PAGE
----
Investigating the cardiomyocyte rigidity sensing mechanism with micro patterned surfaces and nanopil

Principal investigator: Thomas ISKRATSCH
Funding source(s): BBSRC Biotechnology and Biological Sciences Research Council
 Start: 01-09-2018  /  End: 31-08-2021
 Amount: £490,545
SEMS division:
Cardiomyocyte on PDMS nanopillar

While chemical cues have well-established roles in guiding cellular processes from migration to differentiation or cell death, there is growing evidence of a role for mechanical stimuli. This has also been proposed for the cells in the heart, where changes to the extracellular matrix result in stiffening of the cellular microenvironment during development - and even further in heart disease.
Our previous results indicated cardiomyocytes simultaneously sense the contractions of muscle and non-muscle myosin. Depending on the activity of each class of myosin motors, this will lead to different dynamics of stretching of the mechanosensitive protein talin. Moreover, our results suggest that talin stretching feeds back into integrin activation and downstream actin assembly through the formin FHOD1.
Because there is competition between different actin assembly proteins this will impact the actin nucleation through other proteins and as a result the maturity of the contractile structures. However, the (inter-) regulation of the cardiomyocyte actin assembly in response to stiffness is still unclear. Moreover, based on the literature and our own results we hypothesise that not only the stiffness of the heart, but also the composition of the adhesions will change during development and disease, with important effects on how the mechanical sensing is regulated.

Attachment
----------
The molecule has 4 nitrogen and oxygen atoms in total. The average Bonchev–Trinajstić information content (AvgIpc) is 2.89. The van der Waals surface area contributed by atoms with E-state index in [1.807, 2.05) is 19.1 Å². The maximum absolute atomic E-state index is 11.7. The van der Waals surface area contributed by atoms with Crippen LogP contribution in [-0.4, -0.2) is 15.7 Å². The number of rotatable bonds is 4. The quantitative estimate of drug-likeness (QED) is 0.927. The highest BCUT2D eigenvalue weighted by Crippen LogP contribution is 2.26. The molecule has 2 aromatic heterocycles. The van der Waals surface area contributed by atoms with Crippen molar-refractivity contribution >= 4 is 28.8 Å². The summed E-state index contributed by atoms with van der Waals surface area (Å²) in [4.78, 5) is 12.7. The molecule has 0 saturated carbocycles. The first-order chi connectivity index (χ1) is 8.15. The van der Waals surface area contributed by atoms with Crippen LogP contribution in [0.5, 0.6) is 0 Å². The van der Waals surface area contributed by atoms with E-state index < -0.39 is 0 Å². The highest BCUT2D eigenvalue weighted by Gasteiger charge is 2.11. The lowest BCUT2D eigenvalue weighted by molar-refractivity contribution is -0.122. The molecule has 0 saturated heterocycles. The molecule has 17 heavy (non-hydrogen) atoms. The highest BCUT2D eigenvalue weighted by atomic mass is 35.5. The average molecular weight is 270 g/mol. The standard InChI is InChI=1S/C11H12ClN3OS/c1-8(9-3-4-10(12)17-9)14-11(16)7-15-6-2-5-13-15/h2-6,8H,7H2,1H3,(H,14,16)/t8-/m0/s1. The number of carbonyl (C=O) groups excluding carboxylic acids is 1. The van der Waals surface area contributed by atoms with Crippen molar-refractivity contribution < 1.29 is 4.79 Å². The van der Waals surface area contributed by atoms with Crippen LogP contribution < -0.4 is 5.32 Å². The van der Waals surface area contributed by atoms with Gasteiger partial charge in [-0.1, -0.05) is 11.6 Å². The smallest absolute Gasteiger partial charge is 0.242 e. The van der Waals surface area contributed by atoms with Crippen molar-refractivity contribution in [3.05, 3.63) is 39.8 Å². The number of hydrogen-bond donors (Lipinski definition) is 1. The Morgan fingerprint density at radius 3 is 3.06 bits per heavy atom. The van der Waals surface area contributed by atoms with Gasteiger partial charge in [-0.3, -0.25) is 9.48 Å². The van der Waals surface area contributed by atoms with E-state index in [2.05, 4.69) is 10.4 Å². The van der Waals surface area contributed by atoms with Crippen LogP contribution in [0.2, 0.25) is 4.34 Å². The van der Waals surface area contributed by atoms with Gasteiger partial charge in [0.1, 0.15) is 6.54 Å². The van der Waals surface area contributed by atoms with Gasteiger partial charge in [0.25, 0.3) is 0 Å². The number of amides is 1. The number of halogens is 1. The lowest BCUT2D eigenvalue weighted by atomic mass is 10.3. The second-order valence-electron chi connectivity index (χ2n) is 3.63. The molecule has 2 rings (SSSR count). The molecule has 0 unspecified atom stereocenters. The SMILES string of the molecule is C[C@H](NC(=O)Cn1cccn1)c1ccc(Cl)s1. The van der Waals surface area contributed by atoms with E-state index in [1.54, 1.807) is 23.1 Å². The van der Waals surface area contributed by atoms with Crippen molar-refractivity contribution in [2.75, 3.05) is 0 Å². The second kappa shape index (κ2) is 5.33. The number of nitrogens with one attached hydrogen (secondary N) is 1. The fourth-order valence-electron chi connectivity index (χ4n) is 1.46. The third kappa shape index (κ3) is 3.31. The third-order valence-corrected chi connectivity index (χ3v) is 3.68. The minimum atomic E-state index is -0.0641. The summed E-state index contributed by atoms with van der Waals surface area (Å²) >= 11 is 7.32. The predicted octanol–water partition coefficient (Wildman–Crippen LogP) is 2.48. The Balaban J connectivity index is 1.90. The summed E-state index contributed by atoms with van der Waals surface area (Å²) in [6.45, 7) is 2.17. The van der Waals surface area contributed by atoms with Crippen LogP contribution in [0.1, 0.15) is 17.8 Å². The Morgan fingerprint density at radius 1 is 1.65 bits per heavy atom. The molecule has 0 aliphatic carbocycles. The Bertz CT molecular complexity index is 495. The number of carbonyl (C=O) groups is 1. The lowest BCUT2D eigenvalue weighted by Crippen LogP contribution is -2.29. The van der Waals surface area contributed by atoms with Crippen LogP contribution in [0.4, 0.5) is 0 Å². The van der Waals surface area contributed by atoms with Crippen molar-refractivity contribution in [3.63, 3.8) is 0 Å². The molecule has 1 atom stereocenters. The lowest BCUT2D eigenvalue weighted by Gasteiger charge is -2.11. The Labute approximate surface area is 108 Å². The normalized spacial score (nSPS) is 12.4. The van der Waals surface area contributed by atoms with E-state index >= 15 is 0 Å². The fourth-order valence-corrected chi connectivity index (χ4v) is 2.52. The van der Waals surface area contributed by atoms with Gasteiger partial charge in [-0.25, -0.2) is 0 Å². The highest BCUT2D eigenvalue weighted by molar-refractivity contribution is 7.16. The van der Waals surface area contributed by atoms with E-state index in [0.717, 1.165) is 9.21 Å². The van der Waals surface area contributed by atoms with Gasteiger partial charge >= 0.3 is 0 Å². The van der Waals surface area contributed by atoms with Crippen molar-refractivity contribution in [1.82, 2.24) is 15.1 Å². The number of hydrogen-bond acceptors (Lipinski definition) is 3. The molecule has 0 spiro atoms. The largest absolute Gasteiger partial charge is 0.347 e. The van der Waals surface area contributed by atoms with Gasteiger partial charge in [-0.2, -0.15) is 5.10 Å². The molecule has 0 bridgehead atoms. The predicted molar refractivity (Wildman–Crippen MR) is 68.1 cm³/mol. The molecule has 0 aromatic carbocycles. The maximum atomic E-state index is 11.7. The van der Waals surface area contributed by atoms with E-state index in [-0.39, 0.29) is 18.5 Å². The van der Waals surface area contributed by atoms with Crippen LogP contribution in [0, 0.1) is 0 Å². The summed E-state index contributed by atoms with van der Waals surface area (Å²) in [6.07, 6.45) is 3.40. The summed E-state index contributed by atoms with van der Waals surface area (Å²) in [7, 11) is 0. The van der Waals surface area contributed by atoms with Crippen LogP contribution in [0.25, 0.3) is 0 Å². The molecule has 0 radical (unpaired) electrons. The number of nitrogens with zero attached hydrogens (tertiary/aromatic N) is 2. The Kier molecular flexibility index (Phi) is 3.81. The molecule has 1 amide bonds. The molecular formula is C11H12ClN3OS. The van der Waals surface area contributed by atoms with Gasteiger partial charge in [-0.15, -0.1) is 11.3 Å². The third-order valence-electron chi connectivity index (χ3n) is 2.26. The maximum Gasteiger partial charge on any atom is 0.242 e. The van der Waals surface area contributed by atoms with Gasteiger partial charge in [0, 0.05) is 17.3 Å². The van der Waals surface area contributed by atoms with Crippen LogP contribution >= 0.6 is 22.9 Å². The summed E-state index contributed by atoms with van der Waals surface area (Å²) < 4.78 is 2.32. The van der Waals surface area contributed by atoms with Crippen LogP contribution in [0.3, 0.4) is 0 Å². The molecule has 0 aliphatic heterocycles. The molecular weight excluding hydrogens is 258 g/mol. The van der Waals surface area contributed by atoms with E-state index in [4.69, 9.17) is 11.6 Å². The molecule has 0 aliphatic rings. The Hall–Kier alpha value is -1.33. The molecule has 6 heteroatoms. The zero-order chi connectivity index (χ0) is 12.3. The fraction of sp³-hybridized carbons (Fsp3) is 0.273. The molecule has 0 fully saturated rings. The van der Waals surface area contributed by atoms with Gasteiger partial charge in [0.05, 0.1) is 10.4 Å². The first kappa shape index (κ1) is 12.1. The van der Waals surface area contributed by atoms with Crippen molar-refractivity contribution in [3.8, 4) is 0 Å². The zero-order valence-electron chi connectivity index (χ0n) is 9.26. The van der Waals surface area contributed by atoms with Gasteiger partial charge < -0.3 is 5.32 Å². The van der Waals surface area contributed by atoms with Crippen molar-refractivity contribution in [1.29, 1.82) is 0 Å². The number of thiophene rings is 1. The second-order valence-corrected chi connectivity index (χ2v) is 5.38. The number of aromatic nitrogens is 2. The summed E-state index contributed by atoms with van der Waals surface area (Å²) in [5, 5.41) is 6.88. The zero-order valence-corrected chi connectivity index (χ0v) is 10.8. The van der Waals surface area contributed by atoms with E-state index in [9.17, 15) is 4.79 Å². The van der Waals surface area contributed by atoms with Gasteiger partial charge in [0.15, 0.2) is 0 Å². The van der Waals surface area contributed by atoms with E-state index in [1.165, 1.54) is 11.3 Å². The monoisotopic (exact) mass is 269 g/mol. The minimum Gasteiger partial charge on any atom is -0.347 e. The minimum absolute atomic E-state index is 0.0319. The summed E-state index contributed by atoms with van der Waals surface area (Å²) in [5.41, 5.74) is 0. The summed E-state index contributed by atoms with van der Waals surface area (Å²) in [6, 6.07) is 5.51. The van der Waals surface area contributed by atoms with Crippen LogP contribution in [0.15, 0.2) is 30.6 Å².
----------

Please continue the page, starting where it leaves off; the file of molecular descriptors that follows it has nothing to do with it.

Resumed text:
To answer these critical questions, we will use here a bottom up approach based on micropatterning to analyse adhesion composition and the cooperation - or competition between different actin nucleators in stem cell derived cardiomyocytes of different maturity, or genetic background. Moreover, we will use nanopillars and molecular tension sensors to analyse cardiomyocyte forces on different stiffness, extracellular matrix composition or after manipulation of key mechanosensor proteins. We expect this approach to result in a comprehensive understanding how cardiomyocytes sense the rigidity of their environment.